A couple of weeks ago I had the honor of presenting a writer’s workshop to parents of transgender kids. “Telling your story, one moment at a time,” was the title. The purpose of the conference session was to help parents find the space to acknowledge their own journey.
Ally parents are their child’s staunchest advocates. They rush to fix, mend, support and rescue. It often becomes too much about shepherding their offspring along a journey without paying any attention to what is happening along their own parallel path.
The experience with this amazing group of people was incredibly moving, impactful and powerful. For some, they had never been able to share their story with anyone. The tears flowed easily but not without pain as they imagined the little moments that touched them along their journey as their child transitioned.
Last night, as I was wasting time on Facebook, I had one of those moments. As I began the final countdown to Hunter’s homecoming and thinking about how much I was beginning to miss him, a photograph showed up on my newsfeed. It was a picture of Hunter (actually Olivia) from four summers ago, at camp with one of his best friends; looking back at me is this beautiful child flashing a carefree grin. This freedom can only be known by those who embrace, love and can’t live without overnight summer camp. Seeing this picture was a “take my breath away” kind of moment.
As much as I’ve accepted Hunter’s transition and never really looked back or grieved, coming face to face with my camper’s happy, go-lucky image gave me pause. Parenting Olivia was difficult. She was complicated and angry and emotionally distant. Often, I didn’t know what I was doing. I got lost in rage and sadness. There were times that I was so incapable of keeping it together that I thought my heart would beat itself right out of my chest.
Other parents of transgender children talk about grieving the child left behind. I understand it, but can’t relate. Rather, I find sadness that I have a child that had to live hidden for such a long time. I wistfully wonder what our journey would be like if Olivia didn’t have to suffer the indignity of going through a puberty she didn’t want; a puberty that belied her identity.
Perhaps, I don’t grieve the loss of this daughter because what I got in return is so much better.
That photograph, though, was wonderful and strange all at the same time. She looked comfortable, relaxed, happy; in her element. There was no hint of dysphoria or discontent. I searched her face for some sign that things were not right; some sign that gender identity and anatomical sex were misaligned.
Nothing. Not one inkling that this smiling face was hiding a locked chest of secrets that would remain hidden for two more years.
Four years ago (almost to the day) I was waiting for a different child to come home from camp.
That was a wonderful story. Thank you so much. I needed to read something exactly like that today.
My journey has not been easy and my daughter was a lot like yours. My son still seems depressed and we are seeking counseling now. I just want to cry all of the time.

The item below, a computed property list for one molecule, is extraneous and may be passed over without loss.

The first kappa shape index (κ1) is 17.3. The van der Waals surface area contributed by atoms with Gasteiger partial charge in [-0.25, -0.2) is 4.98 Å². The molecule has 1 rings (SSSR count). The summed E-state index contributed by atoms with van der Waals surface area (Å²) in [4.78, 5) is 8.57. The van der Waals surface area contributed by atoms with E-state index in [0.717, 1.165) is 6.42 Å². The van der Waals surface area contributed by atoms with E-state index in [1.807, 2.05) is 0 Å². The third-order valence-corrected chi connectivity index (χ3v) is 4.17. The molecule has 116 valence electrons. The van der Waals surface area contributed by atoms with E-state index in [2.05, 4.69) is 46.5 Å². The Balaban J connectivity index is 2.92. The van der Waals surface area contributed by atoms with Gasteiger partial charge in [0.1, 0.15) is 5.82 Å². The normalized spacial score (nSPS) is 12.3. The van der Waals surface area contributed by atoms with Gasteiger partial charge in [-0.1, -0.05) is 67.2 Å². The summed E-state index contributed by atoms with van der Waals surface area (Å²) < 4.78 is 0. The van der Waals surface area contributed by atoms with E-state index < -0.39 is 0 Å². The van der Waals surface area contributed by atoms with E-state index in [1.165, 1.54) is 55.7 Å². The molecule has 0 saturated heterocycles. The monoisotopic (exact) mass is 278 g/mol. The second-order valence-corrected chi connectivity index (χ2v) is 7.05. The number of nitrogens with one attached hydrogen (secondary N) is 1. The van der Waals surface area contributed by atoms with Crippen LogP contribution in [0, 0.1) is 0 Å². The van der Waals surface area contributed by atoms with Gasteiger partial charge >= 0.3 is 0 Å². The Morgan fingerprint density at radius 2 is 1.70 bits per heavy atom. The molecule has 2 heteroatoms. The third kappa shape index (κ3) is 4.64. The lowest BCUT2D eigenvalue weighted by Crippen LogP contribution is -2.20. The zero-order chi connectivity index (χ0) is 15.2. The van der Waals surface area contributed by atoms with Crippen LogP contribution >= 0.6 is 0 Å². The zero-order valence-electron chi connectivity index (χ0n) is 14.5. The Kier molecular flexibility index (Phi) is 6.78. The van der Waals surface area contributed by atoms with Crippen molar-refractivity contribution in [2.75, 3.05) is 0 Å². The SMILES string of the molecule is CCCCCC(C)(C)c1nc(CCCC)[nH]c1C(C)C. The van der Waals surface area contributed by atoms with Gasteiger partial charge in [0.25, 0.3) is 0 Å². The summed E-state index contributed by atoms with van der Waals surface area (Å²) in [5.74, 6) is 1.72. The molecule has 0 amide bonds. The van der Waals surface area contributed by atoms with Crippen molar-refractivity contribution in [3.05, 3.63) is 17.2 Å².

Your story gives me hope.
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I glad that I can be of some help. It is a very individual journey but we do need each other for support. Keep me posted and let me know how I can help.
I emailed this but I want to post it here too.
I recently found your blog and have caught up on all of your posts. I look forward to following your journey.
The child I knew for 25 1/2 years as my daughter told me back in October that he was my son. Looking back now, it really makes sense out of a lot of things. He’s known since he was 4, but didn’t know what to say or do about it. When puberty hit, he repressed all of the feelings and just did his best to live in the body he was born in.
After he graduated from college in 2012, he decided to work at some random jobs for a few years before going on to grad or med school. His looks began to change. He started binding, cut his hair and got rid of all of the female clothing he owned. He works at a clothing store in the mall, and was able to buy male clothing there. Being transgender never crossed my mind. I just assumed ‘she’ was lesbian. I knew there were some issues, because he alternated between being very angry and moody and depressed. We begged him to tell us what was wrong so we could help. When he finally came out to us, it was like the weight of the word was lifted from him. His friends and co-workers already knew.
It was only this Spring that he told us his new name and requested the he/him pronouns. We are saving for top surgery. He’s not sure right now about when he wants to start taking T.
We live in a small southern town and he doesn’t want anyone here to know because he is afraid of harassment and violence. We live in the middle of the Bible Belt, so being LBGT isn’t exactly welcomed. He works in a nearby big city and that’s where his friends live. He doesn’t even what to go ahead and change his name because we know the judge personally.
I want so much to be an advocate for him, but since he doesn’t want anyone to know it’s hard. I feel so disrespectful to him when people ask how my daughter is doing. I hate having to pretend ‘she’ is fine. I think when people who knew him as a girl do see him, looking like a teenage boy, they assume he’s lesbian.
Anyway, I’m sorry to ramble on. I just want to thank you for this blog and the support you have already given me. I look forward to any advice an words of wisdom as we journey on the path we’ve been given. I love him unconditionally and will do whatever I can to make sure he becomes the person he was born to be.
You are an amazing mom and am so glad that your son finally confided in you. Keep doing what you are doing.